(if this post gets a standing ovation from anyone, I’d be more impressed with the appropriateness of that response than the fact that something I did was worthy of applause)
Commonly, standing ovations are well-known, as applause from an audience delivered while standing up. However, the term ‘standing ovation’ is painfully vague when you think about it; the ‘standing’ suggests that an ‘ovation’ by itself refers to applause, but people don’t ‘ovate’ after seeing a play, they clap. Therefore, it can be said that ‘ovation’ refers to standing-up clapping, but does that not render the ‘standing’ qualifier entirely pointless?
There are also differences in the definition of a ‘standing ovation’ that we’re starting with: the ever-reliable Wikipedia says members of a ‘seated audience’ stand to give applause, placing particular emphasis on the standing as a form of great appreciation, while the bespectacled logo of The Free Dictionary only defines it as a form of ‘enthusiastic recognition’, with no reference to the seating position of the ovators.
And I draw attention to this because of an event in my own life; a Theatrical Badass accompanied me to a performance of Macbeth at the Globe earlier this year, to which we applauded at the end. However, we were on the ground (I call it the Pleb Pit), and so stood up for the entirety of the performance, and so applauded on our feet by practical need, not artistic appreciation.
The fact that levels of appreciation – sitting applauses for good performances, standing ovations for great ones – is discriminatory here, as we were forced to give a standing ovation. The subjectivity of art confuses this means of expressing approval further; some of us in the Pit might have thought it was crap, and so ovated out of necessity, while others, such as myself, clapped on our feet because the show was deserving of such a slight physical movement on our part. This makes it hard for the actors and producers to judge their own performances too; they will have their opinions of how it went, but the ‘success’ of a show is largely based on its impact on an audience, an impact that becomes totally muddled if we are to use the standingness of an ovation as a measure of artistic quality.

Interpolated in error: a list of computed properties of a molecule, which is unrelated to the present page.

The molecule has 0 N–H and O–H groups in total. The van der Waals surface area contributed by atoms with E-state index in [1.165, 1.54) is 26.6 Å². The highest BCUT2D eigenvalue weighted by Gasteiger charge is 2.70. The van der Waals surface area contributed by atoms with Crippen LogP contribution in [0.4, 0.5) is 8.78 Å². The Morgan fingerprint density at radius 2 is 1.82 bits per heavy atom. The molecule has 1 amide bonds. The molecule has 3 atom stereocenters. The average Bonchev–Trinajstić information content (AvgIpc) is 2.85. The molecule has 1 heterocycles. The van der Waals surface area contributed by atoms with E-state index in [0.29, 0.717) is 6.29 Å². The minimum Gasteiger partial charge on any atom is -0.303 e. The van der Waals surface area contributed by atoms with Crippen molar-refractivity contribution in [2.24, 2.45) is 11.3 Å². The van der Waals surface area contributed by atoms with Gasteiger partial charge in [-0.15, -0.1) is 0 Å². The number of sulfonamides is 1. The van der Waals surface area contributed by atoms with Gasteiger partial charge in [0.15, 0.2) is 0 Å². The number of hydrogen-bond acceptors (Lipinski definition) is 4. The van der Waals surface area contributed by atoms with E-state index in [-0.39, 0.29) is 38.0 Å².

I would like to suggest a new form of showing different levels of recognition, but I can’t think of anything workable: different volumes of cheering would be based more on the vocal strength of an audience, not their enjoyment of a show; Strictly Come Dancing-style numbers would become too cluttered to be practically useful, and all the nines would be defaced into penises by teenagers displaying our generation’s excuse for wit; and live-tweeting responses to a performance to its actors as it finishes wouldn’t work, as then you’d have Macbeth checking his phone as soon as the curtain starts to fall to see if he presented his death with a suitable level of heroism.
Therefore there is no obvious solution to the impractically vague and Pleb Pit-discriminating practice of standing ovations that will work on a large scale. As ever, we’ll have to accept that a part of our society sucks, but we can’t change it for everyone; I’ll just change it in my own way, leaving the ovating to you folks, while I shout ‘It didn’t suck!’ though a loudhailer.